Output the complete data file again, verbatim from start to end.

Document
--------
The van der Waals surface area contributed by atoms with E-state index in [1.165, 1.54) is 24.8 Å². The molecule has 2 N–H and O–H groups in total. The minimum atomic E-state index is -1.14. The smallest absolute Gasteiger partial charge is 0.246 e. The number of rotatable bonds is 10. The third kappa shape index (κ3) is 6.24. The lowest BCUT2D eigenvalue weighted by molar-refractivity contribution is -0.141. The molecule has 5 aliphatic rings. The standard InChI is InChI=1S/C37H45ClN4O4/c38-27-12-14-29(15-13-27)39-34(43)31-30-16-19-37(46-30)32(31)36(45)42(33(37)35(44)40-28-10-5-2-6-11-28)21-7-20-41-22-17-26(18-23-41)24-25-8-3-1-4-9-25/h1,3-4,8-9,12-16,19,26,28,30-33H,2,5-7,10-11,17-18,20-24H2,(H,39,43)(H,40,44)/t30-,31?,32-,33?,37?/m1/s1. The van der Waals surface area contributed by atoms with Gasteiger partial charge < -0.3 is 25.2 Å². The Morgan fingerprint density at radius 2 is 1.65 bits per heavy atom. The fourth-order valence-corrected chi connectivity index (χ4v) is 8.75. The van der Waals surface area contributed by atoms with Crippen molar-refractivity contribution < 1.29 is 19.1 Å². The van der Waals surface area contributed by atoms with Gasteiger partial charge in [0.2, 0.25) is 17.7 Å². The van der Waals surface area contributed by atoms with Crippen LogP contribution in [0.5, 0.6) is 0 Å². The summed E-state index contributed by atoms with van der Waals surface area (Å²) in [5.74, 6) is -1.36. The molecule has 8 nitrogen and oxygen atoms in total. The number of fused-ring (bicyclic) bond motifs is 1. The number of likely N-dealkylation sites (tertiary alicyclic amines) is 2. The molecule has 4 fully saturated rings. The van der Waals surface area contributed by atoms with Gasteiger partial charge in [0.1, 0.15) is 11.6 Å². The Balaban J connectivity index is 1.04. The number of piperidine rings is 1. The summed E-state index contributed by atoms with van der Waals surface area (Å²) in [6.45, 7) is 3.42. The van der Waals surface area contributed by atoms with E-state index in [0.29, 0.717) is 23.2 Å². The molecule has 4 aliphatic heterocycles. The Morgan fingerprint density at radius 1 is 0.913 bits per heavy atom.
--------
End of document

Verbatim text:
The van der Waals surface area contributed by atoms with E-state index in [1.165, 1.54) is 24.8 Å². The molecule has 2 N–H and O–H groups in total. The minimum atomic E-state index is -1.14. The smallest absolute Gasteiger partial charge is 0.246 e. The number of rotatable bonds is 10. The third kappa shape index (κ3) is 6.24. The lowest BCUT2D eigenvalue weighted by molar-refractivity contribution is -0.141. The molecule has 5 aliphatic rings. The standard InChI is InChI=1S/C37H45ClN4O4/c38-27-12-14-29(15-13-27)39-34(43)31-30-16-19-37(46-30)32(31)36(45)42(33(37)35(44)40-28-10-5-2-6-11-28)21-7-20-41-22-17-26(18-23-41)24-25-8-3-1-4-9-25/h1,3-4,8-9,12-16,19,26,28,30-33H,2,5-7,10-11,17-18,20-24H2,(H,39,43)(H,40,44)/t30-,31?,32-,33?,37?/m1/s1. The van der Waals surface area contributed by atoms with Gasteiger partial charge < -0.3 is 25.2 Å². The Morgan fingerprint density at radius 2 is 1.65 bits per heavy atom. The fourth-order valence-corrected chi connectivity index (χ4v) is 8.75. The van der Waals surface area contributed by atoms with Crippen molar-refractivity contribution < 1.29 is 19.1 Å². The van der Waals surface area contributed by atoms with Gasteiger partial charge in [0.2, 0.25) is 17.7 Å². The van der Waals surface area contributed by atoms with Crippen LogP contribution in [0.5, 0.6) is 0 Å². The summed E-state index contributed by atoms with van der Waals surface area (Å²) in [5.74, 6) is -1.36. The molecule has 8 nitrogen and oxygen atoms in total. The number of fused-ring (bicyclic) bond motifs is 1. The number of likely N-dealkylation sites (tertiary alicyclic amines) is 2. The molecule has 4 fully saturated rings. The van der Waals surface area contributed by atoms with Gasteiger partial charge in [0.1, 0.15) is 11.6 Å². The Balaban J connectivity index is 1.04. The number of piperidine rings is 1. The summed E-state index contributed by atoms with van der Waals surface area (Å²) in [6.45, 7) is 3.42. The van der Waals surface area contributed by atoms with E-state index in [0.29, 0.717) is 23.2 Å². The molecule has 4 aliphatic heterocycles. The Morgan fingerprint density at radius 1 is 0.913 bits per heavy atom.